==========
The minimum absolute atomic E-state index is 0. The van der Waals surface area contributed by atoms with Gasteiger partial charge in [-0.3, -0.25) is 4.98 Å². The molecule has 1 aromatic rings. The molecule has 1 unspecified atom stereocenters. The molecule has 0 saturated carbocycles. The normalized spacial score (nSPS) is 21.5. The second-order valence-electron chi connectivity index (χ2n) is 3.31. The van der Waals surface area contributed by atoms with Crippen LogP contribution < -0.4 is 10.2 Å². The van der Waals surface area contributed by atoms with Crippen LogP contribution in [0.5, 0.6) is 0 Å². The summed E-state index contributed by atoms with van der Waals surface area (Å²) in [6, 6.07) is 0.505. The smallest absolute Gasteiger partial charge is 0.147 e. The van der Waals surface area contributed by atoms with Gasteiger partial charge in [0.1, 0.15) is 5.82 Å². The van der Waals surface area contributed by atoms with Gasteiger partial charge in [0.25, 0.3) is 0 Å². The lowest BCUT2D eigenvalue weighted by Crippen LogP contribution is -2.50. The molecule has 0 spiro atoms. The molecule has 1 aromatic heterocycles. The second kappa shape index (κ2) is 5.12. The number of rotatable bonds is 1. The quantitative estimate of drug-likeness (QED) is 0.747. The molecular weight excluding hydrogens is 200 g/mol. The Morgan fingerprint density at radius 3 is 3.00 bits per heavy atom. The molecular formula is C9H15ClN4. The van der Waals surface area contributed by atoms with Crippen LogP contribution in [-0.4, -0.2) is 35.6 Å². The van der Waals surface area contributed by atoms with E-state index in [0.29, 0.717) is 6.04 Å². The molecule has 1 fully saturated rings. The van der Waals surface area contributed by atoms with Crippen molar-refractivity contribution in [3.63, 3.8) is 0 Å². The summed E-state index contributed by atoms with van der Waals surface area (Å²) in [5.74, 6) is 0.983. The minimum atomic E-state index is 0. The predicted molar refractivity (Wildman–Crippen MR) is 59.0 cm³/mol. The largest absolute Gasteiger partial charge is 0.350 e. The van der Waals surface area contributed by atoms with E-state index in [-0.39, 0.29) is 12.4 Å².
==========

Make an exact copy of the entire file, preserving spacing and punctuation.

The minimum absolute atomic E-state index is 0. The van der Waals surface area contributed by atoms with Gasteiger partial charge in [-0.3, -0.25) is 4.98 Å². The molecule has 1 aromatic rings. The molecule has 1 unspecified atom stereocenters. The molecule has 0 saturated carbocycles. The normalized spacial score (nSPS) is 21.5. The second-order valence-electron chi connectivity index (χ2n) is 3.31. The van der Waals surface area contributed by atoms with Crippen LogP contribution < -0.4 is 10.2 Å². The van der Waals surface area contributed by atoms with Crippen LogP contribution in [0.5, 0.6) is 0 Å². The summed E-state index contributed by atoms with van der Waals surface area (Å²) in [6, 6.07) is 0.505. The smallest absolute Gasteiger partial charge is 0.147 e. The van der Waals surface area contributed by atoms with Gasteiger partial charge in [0.1, 0.15) is 5.82 Å². The van der Waals surface area contributed by atoms with Gasteiger partial charge in [0.25, 0.3) is 0 Å². The lowest BCUT2D eigenvalue weighted by Crippen LogP contribution is -2.50. The molecule has 0 spiro atoms. The molecule has 1 aromatic heterocycles. The second kappa shape index (κ2) is 5.12. The number of rotatable bonds is 1. The quantitative estimate of drug-likeness (QED) is 0.747. The molecular weight excluding hydrogens is 200 g/mol. The Morgan fingerprint density at radius 3 is 3.00 bits per heavy atom. The molecular formula is C9H15ClN4. The van der Waals surface area contributed by atoms with Crippen LogP contribution in [-0.4, -0.2) is 35.6 Å². The van der Waals surface area contributed by atoms with E-state index in [0.29, 0.717) is 6.04 Å². The molecule has 1 fully saturated rings. The van der Waals surface area contributed by atoms with Crippen molar-refractivity contribution in [3.63, 3.8) is 0 Å². The summed E-state index contributed by atoms with van der Waals surface area (Å²) in [5.74, 6) is 0.983. The minimum atomic E-state index is 0. The predicted molar refractivity (Wildman–Crippen MR) is 59.0 cm³/mol. The largest absolute Gasteiger partial charge is 0.350 e. The van der Waals surface area contributed by atoms with E-state index in [-0.39, 0.29) is 12.4 Å².